Cruise lines aids future mariners

Royal Caribbean Cruises has given two recent graduates of the Lowell Jason Mortimer (LJM) Maritime Academy full-tuition scholarships to the Caribbean Maritime University (CMU).

“We have a real commitment to people at Royal Caribbean,” said Greg Purdy, its senior vice-president of marine operations. “With our relationship and partnership with the wider Caribbean, and specifically with The Bahamas, we see that we need to make significant investments to also make The Bahamas and Caribbean a part of that future picture. We have a great amount of respect for maritime professionals in the company and we really want to do all we can to support maritime professionals.”

Part of the 12-student strong first graduating class of the LJM Maritime Academy, the two recipients, Shante Pearson and Tre´von Ferguson, were freshly dressed in their uniform whites as they accepted their scholarships.

The students completed a three-year diploma programme at the Academy, with one of the requirements being a year at sea. They will now attend CMU in Port Royal, Kingston, Jamaica, for another two years to complete a bachelors degree in maritime transportation.

The scholarships came from a pledge by Royal Caribbean International (RCI) and the American Caribbean Maritime Foundation. The American Caribbean Maritime Foundation (ACMF), headed by Dr Geneive Brown-Metzger, exists to support the work of the Caribbean Maritime University with activities focused on raising funds for scholarships, equipment, facilities and infrastructure.

The scholarship is the first two of six that will be made available by ACMF. “We couldn’t have a better partner than Royal. They get the strategic importance of educating the next generation of Caribbean mariners,” said Dr Metzger.

“This is an historic moment for The Bahamas as well as LJM Maritime Academy. We are grateful to Royal Caribbean for this opportunity for our students to pursue further studies at CMU,” said LJM Maritime Academy president, Dr Brendamae Cleare.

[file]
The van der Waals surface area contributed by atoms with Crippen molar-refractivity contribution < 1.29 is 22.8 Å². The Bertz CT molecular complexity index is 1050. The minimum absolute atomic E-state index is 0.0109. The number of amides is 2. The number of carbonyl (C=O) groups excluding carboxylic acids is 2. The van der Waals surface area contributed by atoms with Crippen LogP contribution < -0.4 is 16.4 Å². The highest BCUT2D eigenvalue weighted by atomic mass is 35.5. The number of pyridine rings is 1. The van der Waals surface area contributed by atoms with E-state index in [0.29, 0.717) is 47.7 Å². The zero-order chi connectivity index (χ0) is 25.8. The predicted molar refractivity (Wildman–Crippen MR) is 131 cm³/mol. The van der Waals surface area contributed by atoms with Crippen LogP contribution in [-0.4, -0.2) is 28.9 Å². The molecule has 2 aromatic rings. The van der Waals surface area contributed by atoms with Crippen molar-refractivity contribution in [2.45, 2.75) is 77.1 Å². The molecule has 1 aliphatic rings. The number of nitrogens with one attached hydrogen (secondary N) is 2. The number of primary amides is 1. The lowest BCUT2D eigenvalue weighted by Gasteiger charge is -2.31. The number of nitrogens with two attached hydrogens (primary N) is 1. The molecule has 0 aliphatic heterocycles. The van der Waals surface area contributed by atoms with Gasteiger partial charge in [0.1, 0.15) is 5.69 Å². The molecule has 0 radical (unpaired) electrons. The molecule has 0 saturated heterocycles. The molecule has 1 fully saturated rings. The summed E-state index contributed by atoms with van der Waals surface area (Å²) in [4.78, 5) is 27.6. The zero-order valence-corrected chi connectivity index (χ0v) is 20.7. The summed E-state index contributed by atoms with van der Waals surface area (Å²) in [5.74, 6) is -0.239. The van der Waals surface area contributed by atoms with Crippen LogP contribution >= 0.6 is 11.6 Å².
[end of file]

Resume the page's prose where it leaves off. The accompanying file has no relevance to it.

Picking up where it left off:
“Thanks also to the American Caribbean Maritime Foundation. They were the ones who actually contacted us initially to make sure that our students could do this, and we are thankful and grateful to them. Our students, although they are the first two, they are the ambassadors of LJM Maritime to CMU and we know that they will shine.”

Shante Ferguson, one of the scholarship recipients, said: “My father, he is a product of the Royal Bahamas Defence Force. I was always on boats. From then I said that I wanted to have a career on the sea. This scholarship means a lot. It’s an opportunity for me to finish my career and make it to my ultimate goal, which is to be a captain of a cruise ship.”

Tre’von Ferguson recalled the early attraction to the sea instilled in him by his late uncle, who was a fisherman, and longingly looking out at ships pulling in and out of the Freeport Container Port whenever he would accompany his mother to her office.

Dr Fritz Pinnock, president of the Caribbean Maritime University, added: “The Caribbean host[s] almost 40 percent of the world’s cruise deployment and yet less than seven percent of employment,” he said.

“So I’m really happy for this opportunity with Royal Caribbean because it now gives an amazing opportunity for Caribbean people to be moving up to the levels of captains and chief engineers.”

“One thing we are most proud of at Royal Caribbean is our ability to award scholarships,” said Mr Purdy. “We award scholarships to both LJM Maritime Academy and to CMU, and we’d like to thank them both for their partnership. I’m thrilled to be here again to continue supporting maritime efforts. What we are supporting here is job growth in the Caribbean and in The Bahamas.”


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